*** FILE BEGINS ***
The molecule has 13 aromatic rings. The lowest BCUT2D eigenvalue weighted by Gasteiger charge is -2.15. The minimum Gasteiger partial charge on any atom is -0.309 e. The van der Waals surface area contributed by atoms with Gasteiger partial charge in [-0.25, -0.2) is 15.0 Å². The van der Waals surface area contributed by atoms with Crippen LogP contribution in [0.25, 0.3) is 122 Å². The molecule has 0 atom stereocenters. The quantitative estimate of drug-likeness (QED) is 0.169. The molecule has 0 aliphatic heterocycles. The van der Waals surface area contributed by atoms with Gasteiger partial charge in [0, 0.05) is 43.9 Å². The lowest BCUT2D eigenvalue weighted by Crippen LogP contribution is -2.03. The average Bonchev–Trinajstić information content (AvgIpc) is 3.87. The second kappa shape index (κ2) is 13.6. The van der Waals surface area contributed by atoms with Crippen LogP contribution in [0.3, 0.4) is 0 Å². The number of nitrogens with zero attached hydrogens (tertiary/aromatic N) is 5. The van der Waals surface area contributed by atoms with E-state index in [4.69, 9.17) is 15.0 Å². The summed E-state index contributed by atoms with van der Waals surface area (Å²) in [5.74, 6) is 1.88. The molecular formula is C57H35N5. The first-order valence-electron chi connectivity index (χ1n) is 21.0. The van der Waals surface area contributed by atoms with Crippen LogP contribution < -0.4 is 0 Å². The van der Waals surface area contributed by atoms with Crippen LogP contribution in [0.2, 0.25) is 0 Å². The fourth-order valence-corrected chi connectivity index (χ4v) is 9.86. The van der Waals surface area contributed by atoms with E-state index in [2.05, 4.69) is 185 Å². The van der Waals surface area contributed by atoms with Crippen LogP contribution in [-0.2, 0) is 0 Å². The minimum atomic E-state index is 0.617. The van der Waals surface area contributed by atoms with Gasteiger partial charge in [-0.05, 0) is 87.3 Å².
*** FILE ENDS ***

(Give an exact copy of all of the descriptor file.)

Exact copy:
The molecule has 13 aromatic rings. The lowest BCUT2D eigenvalue weighted by Gasteiger charge is -2.15. The minimum Gasteiger partial charge on any atom is -0.309 e. The van der Waals surface area contributed by atoms with Gasteiger partial charge in [-0.25, -0.2) is 15.0 Å². The van der Waals surface area contributed by atoms with Crippen LogP contribution in [0.25, 0.3) is 122 Å². The molecule has 0 atom stereocenters. The quantitative estimate of drug-likeness (QED) is 0.169. The molecule has 0 aliphatic heterocycles. The van der Waals surface area contributed by atoms with Gasteiger partial charge in [0, 0.05) is 43.9 Å². The lowest BCUT2D eigenvalue weighted by Crippen LogP contribution is -2.03. The average Bonchev–Trinajstić information content (AvgIpc) is 3.87. The second kappa shape index (κ2) is 13.6. The van der Waals surface area contributed by atoms with Crippen LogP contribution in [0.3, 0.4) is 0 Å². The number of nitrogens with zero attached hydrogens (tertiary/aromatic N) is 5. The van der Waals surface area contributed by atoms with E-state index in [4.69, 9.17) is 15.0 Å². The summed E-state index contributed by atoms with van der Waals surface area (Å²) in [5.74, 6) is 1.88. The molecular formula is C57H35N5. The first-order valence-electron chi connectivity index (χ1n) is 21.0. The van der Waals surface area contributed by atoms with Crippen LogP contribution < -0.4 is 0 Å². The van der Waals surface area contributed by atoms with Crippen LogP contribution in [0.2, 0.25) is 0 Å². The fourth-order valence-corrected chi connectivity index (χ4v) is 9.86. The van der Waals surface area contributed by atoms with E-state index in [2.05, 4.69) is 185 Å². The van der Waals surface area contributed by atoms with Crippen LogP contribution in [-0.2, 0) is 0 Å². The minimum atomic E-state index is 0.617. The van der Waals surface area contributed by atoms with Gasteiger partial charge in [-0.05, 0) is 87.3 Å².